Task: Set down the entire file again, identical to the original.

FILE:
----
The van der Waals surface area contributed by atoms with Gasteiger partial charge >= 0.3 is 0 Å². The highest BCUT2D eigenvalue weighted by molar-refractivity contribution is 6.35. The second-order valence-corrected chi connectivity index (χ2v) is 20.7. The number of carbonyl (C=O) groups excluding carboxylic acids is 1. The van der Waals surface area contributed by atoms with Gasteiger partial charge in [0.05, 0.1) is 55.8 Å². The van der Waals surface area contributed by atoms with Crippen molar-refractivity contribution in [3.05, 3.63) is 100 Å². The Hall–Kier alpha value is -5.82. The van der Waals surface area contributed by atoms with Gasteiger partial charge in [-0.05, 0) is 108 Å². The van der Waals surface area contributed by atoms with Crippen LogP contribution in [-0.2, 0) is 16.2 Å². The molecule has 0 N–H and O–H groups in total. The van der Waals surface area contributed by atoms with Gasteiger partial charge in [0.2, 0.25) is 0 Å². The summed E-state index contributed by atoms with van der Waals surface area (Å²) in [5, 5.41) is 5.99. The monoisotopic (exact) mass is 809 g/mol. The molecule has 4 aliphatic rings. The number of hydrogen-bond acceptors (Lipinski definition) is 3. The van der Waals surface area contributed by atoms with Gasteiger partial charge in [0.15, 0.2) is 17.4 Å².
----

The van der Waals surface area contributed by atoms with Gasteiger partial charge >= 0.3 is 0 Å². The highest BCUT2D eigenvalue weighted by molar-refractivity contribution is 6.35. The second-order valence-corrected chi connectivity index (χ2v) is 20.7. The number of carbonyl (C=O) groups excluding carboxylic acids is 1. The van der Waals surface area contributed by atoms with Gasteiger partial charge in [0.05, 0.1) is 55.8 Å². The van der Waals surface area contributed by atoms with Crippen molar-refractivity contribution in [3.05, 3.63) is 100 Å². The Hall–Kier alpha value is -5.82. The van der Waals surface area contributed by atoms with Gasteiger partial charge in [-0.05, 0) is 108 Å². The van der Waals surface area contributed by atoms with Crippen LogP contribution in [-0.2, 0) is 16.2 Å². The molecule has 0 N–H and O–H groups in total. The van der Waals surface area contributed by atoms with Gasteiger partial charge in [0.2, 0.25) is 0 Å². The summed E-state index contributed by atoms with van der Waals surface area (Å²) in [5, 5.41) is 5.99. The monoisotopic (exact) mass is 809 g/mol. The molecule has 4 aliphatic rings. The number of hydrogen-bond acceptors (Lipinski definition) is 3. The van der Waals surface area contributed by atoms with Gasteiger partial charge in [0.15, 0.2) is 17.4 Å².